The band’s first public performance was in 1974, when eleven members were invited to play on the Singapore Youth Festival Float for the 1974 National Day Parade . Subsequently, the band had been involved in the National Day Parades in the years 1977, 1989, 1990 and 1995, as part of the Mass Band Display. The band also participated in Chingay Progressions in the years 1979 and 1991. In addition, the band was invited to play in events such as the NCC (Air) Graduation Parade at the Sembawang Airbase in 1986, IBM Convention in 1991, Chinese New Year Celebrations at the Istana and Cheng San Community Centre in 1992 and 2002 respectively, the Singapore International Dragon Boat Festival at Marina Promenade in 2000, and Cultural Night organized by the Old Andersonian Alumni Society in 2001. The band organized its own park performances, such as the MacRitchie Reservoir Performance in 1991 and the Ang Mo Kio Park East Performance in 2001 and 2002.
In 2002, AMB held its very first concert, named Ambience, and this tradition continues subsequently every year. In 2004, the band also started a family concert, known as Together or Recruits Graduation, as a means to inform the family of band members what they have done and achieved in the school band.
As the school bands in Singapore mature, besides organizing activities within the band, opportunities are also created for different school bands to interact and learn from one another. The Anderson school band’s first overseas exchange program was in 1991. At that time, 10 of its members took part in the Scandic Music Festival, which was held in Kristianstad, Sweden. They formed the Singapore Combined Schools Band with members from five other school bands, and represented as the only Asian band in the exchange program Anderson Secondary School Annual School Magazine 1991] . The second overseas exchange program took place in 1994, when 16 of the band’s members participated in the International Music Festival also held in Kristianstad, Sweden Anderson Secondary School Annual School Magazine 1994] . The Singapore Combined Schools Band was formed with other members, and the band went on a performing trip in the cities of Copenhagen, Gothenburg and Stockholm. In 2004, the band co-hosted a group of band members from Kuala Lumpur together with Tampines Secondary School. The band then went on for an exchange in Kuala Lumpur at the end of 2004.
Besides participating in overseas exchange programs, the Anderson Military Band also participates in exchanges with other Singapore school bands. In 2000, the band was involved in a music exchange that was held in Hong Kah Secondary School. In 2003, it participated in music exchange in Bukit View Secondary School as part of the band’s preparation for Singapore Youth Festival Central Judging 2003.
The school band is usually under one or more resident conductors, also known as band directors or instructors. Mr. Harold de Rozario is Anderson Military Band’s first resident conductor, and the band played under his baton during the period between 1974 and 1988. Mr. Lam Seng Kye took over the role from 1989 to 1996. Between 1996 and 1999, Mr. Tan Keng Yan acted as the band’s resident conductor. In 1999, Mrs. Anne Wong took over until 2000. In the year 2000, Mr.Yea Guo Ming followed by Mr. Lester Lim Chong Choon took over the baton, and they continue to provide invaluable guidance for the band till today.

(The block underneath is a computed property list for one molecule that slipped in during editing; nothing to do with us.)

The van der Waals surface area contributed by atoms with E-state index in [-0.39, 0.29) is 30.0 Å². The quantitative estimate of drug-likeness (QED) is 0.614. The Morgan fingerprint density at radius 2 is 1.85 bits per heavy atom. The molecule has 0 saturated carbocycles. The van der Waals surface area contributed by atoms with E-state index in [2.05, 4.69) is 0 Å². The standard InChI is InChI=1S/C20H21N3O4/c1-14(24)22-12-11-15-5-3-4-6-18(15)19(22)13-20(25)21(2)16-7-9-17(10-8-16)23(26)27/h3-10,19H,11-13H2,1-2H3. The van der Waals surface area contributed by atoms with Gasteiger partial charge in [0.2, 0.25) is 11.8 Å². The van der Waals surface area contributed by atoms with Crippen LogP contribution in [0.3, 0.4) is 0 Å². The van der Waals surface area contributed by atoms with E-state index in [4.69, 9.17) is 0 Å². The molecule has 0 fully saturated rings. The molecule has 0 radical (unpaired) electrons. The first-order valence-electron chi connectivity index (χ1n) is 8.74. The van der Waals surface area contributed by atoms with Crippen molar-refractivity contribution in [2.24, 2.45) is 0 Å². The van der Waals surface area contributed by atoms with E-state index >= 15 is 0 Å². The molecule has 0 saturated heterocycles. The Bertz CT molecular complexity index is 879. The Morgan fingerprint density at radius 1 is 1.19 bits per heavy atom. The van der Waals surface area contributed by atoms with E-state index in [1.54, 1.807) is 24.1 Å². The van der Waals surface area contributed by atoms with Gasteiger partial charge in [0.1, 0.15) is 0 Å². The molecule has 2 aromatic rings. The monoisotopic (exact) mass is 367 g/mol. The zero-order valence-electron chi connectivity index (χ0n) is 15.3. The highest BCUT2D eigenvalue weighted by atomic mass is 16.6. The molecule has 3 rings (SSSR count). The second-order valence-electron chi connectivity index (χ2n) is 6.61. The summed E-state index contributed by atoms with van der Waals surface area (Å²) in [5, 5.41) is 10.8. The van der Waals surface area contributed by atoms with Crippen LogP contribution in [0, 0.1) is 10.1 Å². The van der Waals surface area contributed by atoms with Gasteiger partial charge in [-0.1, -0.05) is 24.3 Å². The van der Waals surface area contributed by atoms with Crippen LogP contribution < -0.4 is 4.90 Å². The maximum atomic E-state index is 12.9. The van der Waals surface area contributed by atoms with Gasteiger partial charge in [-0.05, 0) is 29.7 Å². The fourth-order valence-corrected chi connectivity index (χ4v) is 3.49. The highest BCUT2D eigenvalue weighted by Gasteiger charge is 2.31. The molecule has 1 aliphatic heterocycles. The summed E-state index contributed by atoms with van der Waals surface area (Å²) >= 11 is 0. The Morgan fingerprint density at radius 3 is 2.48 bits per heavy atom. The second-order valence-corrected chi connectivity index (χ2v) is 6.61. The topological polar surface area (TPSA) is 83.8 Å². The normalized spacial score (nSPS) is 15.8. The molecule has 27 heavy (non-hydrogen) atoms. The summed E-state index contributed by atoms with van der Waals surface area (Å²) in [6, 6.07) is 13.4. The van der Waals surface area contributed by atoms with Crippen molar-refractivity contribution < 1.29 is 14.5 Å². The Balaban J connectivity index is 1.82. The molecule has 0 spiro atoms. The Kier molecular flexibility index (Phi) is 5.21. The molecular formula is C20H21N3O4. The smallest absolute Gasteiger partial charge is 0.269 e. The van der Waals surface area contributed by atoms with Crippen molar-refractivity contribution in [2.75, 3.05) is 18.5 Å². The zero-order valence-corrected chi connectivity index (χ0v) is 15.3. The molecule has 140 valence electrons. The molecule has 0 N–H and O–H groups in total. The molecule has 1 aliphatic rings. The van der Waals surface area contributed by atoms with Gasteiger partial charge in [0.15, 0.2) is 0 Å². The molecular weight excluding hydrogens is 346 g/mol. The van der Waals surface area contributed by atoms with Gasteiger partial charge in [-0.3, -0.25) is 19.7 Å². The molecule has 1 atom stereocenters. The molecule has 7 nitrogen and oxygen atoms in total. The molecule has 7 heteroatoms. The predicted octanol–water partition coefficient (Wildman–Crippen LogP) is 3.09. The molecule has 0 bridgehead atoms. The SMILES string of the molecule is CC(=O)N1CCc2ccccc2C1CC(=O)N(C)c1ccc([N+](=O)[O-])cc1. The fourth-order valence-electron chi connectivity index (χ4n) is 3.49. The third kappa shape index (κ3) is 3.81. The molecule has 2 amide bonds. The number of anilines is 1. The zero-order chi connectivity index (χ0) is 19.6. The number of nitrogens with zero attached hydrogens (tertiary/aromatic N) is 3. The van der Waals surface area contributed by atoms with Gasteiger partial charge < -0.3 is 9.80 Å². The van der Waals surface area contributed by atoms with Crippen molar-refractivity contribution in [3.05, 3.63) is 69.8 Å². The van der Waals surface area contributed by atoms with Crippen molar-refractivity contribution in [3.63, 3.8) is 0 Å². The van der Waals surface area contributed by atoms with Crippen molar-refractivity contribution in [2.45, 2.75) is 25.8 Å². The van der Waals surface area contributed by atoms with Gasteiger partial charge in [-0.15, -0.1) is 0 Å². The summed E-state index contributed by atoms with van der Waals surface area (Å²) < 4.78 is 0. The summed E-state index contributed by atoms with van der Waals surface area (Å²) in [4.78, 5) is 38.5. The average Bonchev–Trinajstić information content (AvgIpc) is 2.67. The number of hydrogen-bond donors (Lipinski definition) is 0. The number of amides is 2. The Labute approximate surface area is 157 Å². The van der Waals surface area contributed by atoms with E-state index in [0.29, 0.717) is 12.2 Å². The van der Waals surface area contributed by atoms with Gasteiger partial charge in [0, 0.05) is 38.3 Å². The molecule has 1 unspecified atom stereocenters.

Mr. Yea Guo Ming started out as a member of the Anderson Military Band, and thereafter pursues a professional music career. His accumulated wealth of experiences in playing in bands started with playing the euphonium in his secondary school days, after which he went on to play the trombone in the Singapore Armed Forces Band. Thereafter, he joined the then National Theatre Symphonic Band (now known as Singapore Wind Symphony) where he played the trombone. As of 2008, besides being the resident conductor of AMB, Mr. Yea is also the resident conductor of Punggol Primary School and Ang Mo Kio Primary School bands.
Mr. Lester Lim Chong Choon joined the band shortly after Mr. Yea in December 2000 and together with Mr. Yea, acts as the resident conductor of AMB. Mr. Lim first started playing the euphonium in the Victoria School Band, and he later played the trombone in the Republic of Singapore Airforce Band during his national service. Mr. Lim also pursued an Associated Board of the Royal Schools of Music (ABRSM) Practical for Trombone and earned a distinction Ambience VI Programme booklet 2008. Anderson Military Band. Accessed 12 April 2008.] .
Since the inception of the Band Project in 1965, there is a rapid and apparent development of the school band movement in Singapore. As the school bands produce more graduated members, schools begin to set up Alumni Bands, which act as channels for the graduated members to further develop their musical interests and also as a support for the main band. The Anderson Alumni Band Association, the alumni band of Anderson Military Band was also set up in recent years. There are regular rehearsals for its members, who would prepare for public performances such as Ambience, when the alumni band would play a segment of the repertoire for the annual concert.